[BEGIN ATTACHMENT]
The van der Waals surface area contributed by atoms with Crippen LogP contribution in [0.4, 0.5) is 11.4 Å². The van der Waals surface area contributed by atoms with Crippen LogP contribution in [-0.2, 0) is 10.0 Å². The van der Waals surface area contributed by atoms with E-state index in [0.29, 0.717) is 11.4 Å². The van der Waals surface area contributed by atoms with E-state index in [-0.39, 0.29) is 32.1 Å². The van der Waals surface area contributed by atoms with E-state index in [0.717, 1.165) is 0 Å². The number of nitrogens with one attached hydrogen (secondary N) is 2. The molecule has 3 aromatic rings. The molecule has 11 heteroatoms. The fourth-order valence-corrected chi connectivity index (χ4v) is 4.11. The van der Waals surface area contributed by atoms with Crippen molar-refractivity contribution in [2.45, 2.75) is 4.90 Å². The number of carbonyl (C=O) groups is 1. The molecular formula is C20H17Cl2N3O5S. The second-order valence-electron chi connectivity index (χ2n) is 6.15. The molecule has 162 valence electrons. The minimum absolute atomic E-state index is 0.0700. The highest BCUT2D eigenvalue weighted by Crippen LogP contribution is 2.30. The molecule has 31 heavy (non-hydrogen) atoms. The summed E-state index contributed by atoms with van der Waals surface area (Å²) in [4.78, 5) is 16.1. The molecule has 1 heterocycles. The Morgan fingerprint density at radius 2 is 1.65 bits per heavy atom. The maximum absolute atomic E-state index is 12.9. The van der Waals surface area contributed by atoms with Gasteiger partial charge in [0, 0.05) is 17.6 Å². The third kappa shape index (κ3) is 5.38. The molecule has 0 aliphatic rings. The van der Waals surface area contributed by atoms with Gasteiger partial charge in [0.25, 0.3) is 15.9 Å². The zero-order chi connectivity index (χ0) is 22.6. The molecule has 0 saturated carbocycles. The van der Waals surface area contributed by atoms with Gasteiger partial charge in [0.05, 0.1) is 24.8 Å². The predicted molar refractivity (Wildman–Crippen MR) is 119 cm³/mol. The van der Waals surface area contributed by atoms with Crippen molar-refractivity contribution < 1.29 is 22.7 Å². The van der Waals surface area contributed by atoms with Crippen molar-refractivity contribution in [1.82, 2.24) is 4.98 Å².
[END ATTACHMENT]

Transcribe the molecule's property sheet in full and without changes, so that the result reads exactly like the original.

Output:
The van der Waals surface area contributed by atoms with Crippen LogP contribution in [0.4, 0.5) is 11.4 Å². The van der Waals surface area contributed by atoms with Crippen LogP contribution in [-0.2, 0) is 10.0 Å². The van der Waals surface area contributed by atoms with E-state index in [0.29, 0.717) is 11.4 Å². The van der Waals surface area contributed by atoms with E-state index in [-0.39, 0.29) is 32.1 Å². The van der Waals surface area contributed by atoms with E-state index in [0.717, 1.165) is 0 Å². The number of nitrogens with one attached hydrogen (secondary N) is 2. The molecule has 3 aromatic rings. The molecule has 11 heteroatoms. The fourth-order valence-corrected chi connectivity index (χ4v) is 4.11. The van der Waals surface area contributed by atoms with Crippen molar-refractivity contribution in [2.45, 2.75) is 4.90 Å². The number of carbonyl (C=O) groups is 1. The molecular formula is C20H17Cl2N3O5S. The second-order valence-electron chi connectivity index (χ2n) is 6.15. The molecule has 162 valence electrons. The minimum absolute atomic E-state index is 0.0700. The highest BCUT2D eigenvalue weighted by Crippen LogP contribution is 2.30. The molecule has 31 heavy (non-hydrogen) atoms. The summed E-state index contributed by atoms with van der Waals surface area (Å²) in [4.78, 5) is 16.1. The molecule has 1 heterocycles. The Morgan fingerprint density at radius 2 is 1.65 bits per heavy atom. The maximum absolute atomic E-state index is 12.9. The van der Waals surface area contributed by atoms with Gasteiger partial charge in [0, 0.05) is 17.6 Å². The third kappa shape index (κ3) is 5.38. The molecule has 0 aliphatic rings. The van der Waals surface area contributed by atoms with Gasteiger partial charge in [0.25, 0.3) is 15.9 Å². The zero-order chi connectivity index (χ0) is 22.6. The molecule has 0 saturated carbocycles. The van der Waals surface area contributed by atoms with Gasteiger partial charge in [0.05, 0.1) is 24.8 Å². The predicted molar refractivity (Wildman–Crippen MR) is 119 cm³/mol. The van der Waals surface area contributed by atoms with Crippen molar-refractivity contribution < 1.29 is 22.7 Å². The van der Waals surface area contributed by atoms with Crippen molar-refractivity contribution in [1.82, 2.24) is 4.98 Å².